There’s a reason why the real world ought to be more like the world of sports, and here it is: Sports fans get the chance to boo their villains. Where else in America can you scream epithets at millionaires and not be hauled away as a threat to peace and prosperity? Where else are incompetents forced to suffer public humiliation at the hands-or throats-of honest and true citizens? In the sporting arena, if you drop the ball, the world knows about it instantly and reacts accordingly, and there’s no place for you to hide.
It’s a fine system, although it surely can be abused. At Box 38K in Shea Stadium, for example, we’ve been known to boo not just the opposing team’s overpaid slugger (or the home team’s), but the workaday beer purveyor who serves warm junk and then demands the $100 or so it costs these days for a couple of cold, er, warm ones. Then again, that’s not an abuse at all, is it? Some might call it rough justice.
What happened to Bud Selig, the baseball commissioner, earlier this month at the All Star game was rough, all right, but it was hardly justice. Mr. Selig, you may have heard, broke with storied tradition by declaring an end to the mid-season proceedings without a winner, thus inspiring baseball’s Boswells to condemn him as a traitor to the great green pastime that knows no time and allows games to meander, like the pastures and meadows in that simpler America of a bygone era. Geez-you’d think the man had run off with the life’s savings of his employees or something.
Mr. Selig was booed unmercifully, in the very city-Milwaukee-where he once owned the local baseball franchise. Never mind that Mr. Selig simply was executing the wishes of the All Star managers, who told the commissioner that they’d run out of pitchers and wished to be put out of their misery. (Apparently it didn’t occur to either Joe Torre or Bob Brenly that a similar result could be achieved by ordering up an 80-mile-an-hour fastball down the proverbial middle, several times if necessary.) Mr. Selig found himself in the position of being the C.E.O. for a company that had run out of spare parts. What to do? Short of ordering more-an impossibility-he shut down the assembly line, and caught all heck for doing so.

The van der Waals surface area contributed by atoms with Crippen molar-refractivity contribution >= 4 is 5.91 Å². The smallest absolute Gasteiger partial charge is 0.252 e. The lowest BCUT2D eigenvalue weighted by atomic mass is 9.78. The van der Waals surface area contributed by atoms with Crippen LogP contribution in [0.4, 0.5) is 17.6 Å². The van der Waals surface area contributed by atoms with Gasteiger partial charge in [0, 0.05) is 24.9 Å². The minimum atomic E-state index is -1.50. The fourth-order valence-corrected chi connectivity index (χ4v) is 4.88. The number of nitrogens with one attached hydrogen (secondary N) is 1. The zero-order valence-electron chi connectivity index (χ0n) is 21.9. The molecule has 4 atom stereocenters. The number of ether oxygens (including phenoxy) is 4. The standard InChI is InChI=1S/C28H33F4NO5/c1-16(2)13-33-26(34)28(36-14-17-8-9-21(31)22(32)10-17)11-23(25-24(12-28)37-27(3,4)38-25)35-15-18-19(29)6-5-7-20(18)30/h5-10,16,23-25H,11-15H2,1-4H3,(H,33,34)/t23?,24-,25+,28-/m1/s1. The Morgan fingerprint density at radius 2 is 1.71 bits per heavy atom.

The freedom to boo ought to be one of society’s most cherished liberties, but it seems as though only the sports fan has the courage (and the opportunity) to exercise this precious right. Even political events are bereft of raucous noises, although that may be a function of apathy and policing rather than general timidity. No doubt certain villains of the Wall Street collapse consider themselves ill-used in the public prints, but as far as I know, the wastrels who ran Enron, WorldCom, etc., have yet to endure the punishment served up daily at ballparks across the country. The treatment meted out to Martha Stewart is nothing compared to what George Foster endured while failing spectacularly with the 1985 Mets. Ms. Stewart may be forced to read nasty headlines, but it’s hard to imagine her trying to do, er, whatever it is she does while 55,000 people are screaming curses at the top of their lungs.
Yes, what this country needs at this time is a good, long booing session. Let’s gather the Arthur Andersen gang and the dot-com charlatans and media blowhards who shilled for corporate thieves and line them up along the foul lines at Yankee Stadium. Then bring on the fans, each of whom would be supplied with at least three beers before being signaled to express their views.
Bob Shepherd, the Yankees’ announcer, could announce the name of each miscreant and recite the number of jobs he or she might have cost the economy, or the number of retirement accounts he or she turned to scrap paper. Yankee Stadium would seem the appropriate location for this session-why, it was just last year that Yankee fans burst into a spontaneous chant of “Paul O’Neill! Paul O’Neill!” It was the first time in baseball history that a sitting cabinet member’s name was invoked at a night game in an odd-numbered year with a left-hander warming up in the bullpen. Clearly, these are people who know their scorecards from their portfolios; the difference, of course, is that a scorecard’s value increases from year to year.
On the day this column is being written, the stock market is down again, and the yappers on television are going on and on about the lack of investor confidence, etc. Maybe if we just had a chance to stand up and boo the men and women in whom we have no confidence, we could go back to business as usual.
On second thought ….